If I had a dime for every time I’ve heard people brush off the idea of a positive work culture, I’d be hanging out on my own private island, sipping cocktails.
Seriously, so many people think that a positive work culture is just a bunch of hooey, with people running around smiling all day, whether they feel happy or not.
News flash: it’s not. If you think this is soft stuff, think again, because there’s a whole lotta
hard data to the contrary.
Let’s start by looking at what is often a typical work culture. Usually, it’s leaders trying to “fix” their staff by having them work on weaknesses, or simply being uncivil or disrespectful in how they treat their staff. Any of these sound familiar?
→ Being told your work is that of a kindergartner.
→ Being yelled at for doing a bad job in front of the whole team.
→ Having your work torn up in front of the team.
Ouch, ouch, and ouch.
Believe me, I’m no stranger to this type of disrespectful culture. I once worked at a company where it was standard practice to find someone hiding out in the copy room crying because they had been so severely berated by their boss.
Now, you might be thinking, so what? Those companies still get the work done.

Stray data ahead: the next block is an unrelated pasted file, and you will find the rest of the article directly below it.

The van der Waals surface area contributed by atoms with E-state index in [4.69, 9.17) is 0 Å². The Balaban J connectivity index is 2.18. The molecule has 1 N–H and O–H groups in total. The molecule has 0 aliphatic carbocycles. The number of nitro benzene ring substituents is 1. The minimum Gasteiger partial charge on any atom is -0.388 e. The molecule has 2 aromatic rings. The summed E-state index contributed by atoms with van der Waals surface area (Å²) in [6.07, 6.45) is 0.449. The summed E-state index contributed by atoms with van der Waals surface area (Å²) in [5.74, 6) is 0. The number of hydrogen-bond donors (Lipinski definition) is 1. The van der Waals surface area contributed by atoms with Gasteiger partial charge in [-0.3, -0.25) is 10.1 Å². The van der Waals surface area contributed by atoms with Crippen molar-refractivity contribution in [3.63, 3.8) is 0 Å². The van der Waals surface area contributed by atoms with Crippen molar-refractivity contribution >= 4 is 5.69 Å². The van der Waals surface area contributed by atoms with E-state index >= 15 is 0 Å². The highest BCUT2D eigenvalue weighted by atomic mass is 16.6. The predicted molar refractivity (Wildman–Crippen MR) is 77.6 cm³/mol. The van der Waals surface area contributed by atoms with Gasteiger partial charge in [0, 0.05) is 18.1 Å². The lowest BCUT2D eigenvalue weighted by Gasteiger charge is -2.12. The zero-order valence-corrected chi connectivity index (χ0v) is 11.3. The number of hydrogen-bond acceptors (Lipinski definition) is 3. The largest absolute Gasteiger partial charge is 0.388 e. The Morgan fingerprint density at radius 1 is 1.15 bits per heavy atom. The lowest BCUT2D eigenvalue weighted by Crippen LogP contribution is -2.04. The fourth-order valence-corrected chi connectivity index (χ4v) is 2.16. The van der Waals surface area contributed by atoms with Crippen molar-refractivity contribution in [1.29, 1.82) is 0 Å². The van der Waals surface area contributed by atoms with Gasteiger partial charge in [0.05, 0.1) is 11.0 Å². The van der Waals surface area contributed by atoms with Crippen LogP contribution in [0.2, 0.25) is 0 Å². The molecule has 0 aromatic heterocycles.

Actually, that’s very true in my experience — that company was like a factory, just grinding out the product, regardless of how people felt. But they missed the bigger picture, which is that it was costing them way more than they realized.
There’s a ton of research on this, and most of it has been pioneered by the amazing Dr. Christine Porath. She has studied what she calls “incivility in the workplace,” which covers all manner of behaviors such as rudeness, mocking people, disrespect, belittling, and offensive jokes.
What she has found is that people who are disrespected at work are less motivated.
In a survey of business alumni students who were working in a range of industries and described being treated disrespectfully, 66% cut back their efforts at work, 80% lost work time because they were worrying about what happened, and 12% left…